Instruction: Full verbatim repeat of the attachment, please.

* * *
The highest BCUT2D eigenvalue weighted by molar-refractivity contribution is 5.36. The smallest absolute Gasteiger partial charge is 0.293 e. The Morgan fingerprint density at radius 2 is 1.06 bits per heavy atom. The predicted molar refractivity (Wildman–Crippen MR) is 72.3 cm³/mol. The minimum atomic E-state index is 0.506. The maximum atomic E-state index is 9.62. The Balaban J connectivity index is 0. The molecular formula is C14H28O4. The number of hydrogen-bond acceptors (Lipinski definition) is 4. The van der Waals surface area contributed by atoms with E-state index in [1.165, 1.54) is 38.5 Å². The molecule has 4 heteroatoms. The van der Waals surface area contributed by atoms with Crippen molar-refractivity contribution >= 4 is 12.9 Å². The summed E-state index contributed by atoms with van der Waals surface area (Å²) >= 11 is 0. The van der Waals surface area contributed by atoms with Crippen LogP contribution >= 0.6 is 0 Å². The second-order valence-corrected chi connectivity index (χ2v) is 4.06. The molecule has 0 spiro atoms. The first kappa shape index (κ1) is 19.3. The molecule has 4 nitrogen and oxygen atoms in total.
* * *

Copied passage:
The highest BCUT2D eigenvalue weighted by molar-refractivity contribution is 5.36. The smallest absolute Gasteiger partial charge is 0.293 e. The Morgan fingerprint density at radius 2 is 1.06 bits per heavy atom. The predicted molar refractivity (Wildman–Crippen MR) is 72.3 cm³/mol. The minimum atomic E-state index is 0.506. The maximum atomic E-state index is 9.62. The Balaban J connectivity index is 0. The molecular formula is C14H28O4. The number of hydrogen-bond acceptors (Lipinski definition) is 4. The van der Waals surface area contributed by atoms with E-state index in [1.165, 1.54) is 38.5 Å². The molecule has 4 heteroatoms. The van der Waals surface area contributed by atoms with Crippen molar-refractivity contribution >= 4 is 12.9 Å². The summed E-state index contributed by atoms with van der Waals surface area (Å²) >= 11 is 0. The van der Waals surface area contributed by atoms with Crippen LogP contribution >= 0.6 is 0 Å². The second-order valence-corrected chi connectivity index (χ2v) is 4.06. The molecule has 0 spiro atoms. The first kappa shape index (κ1) is 19.3. The molecule has 4 nitrogen and oxygen atoms in total.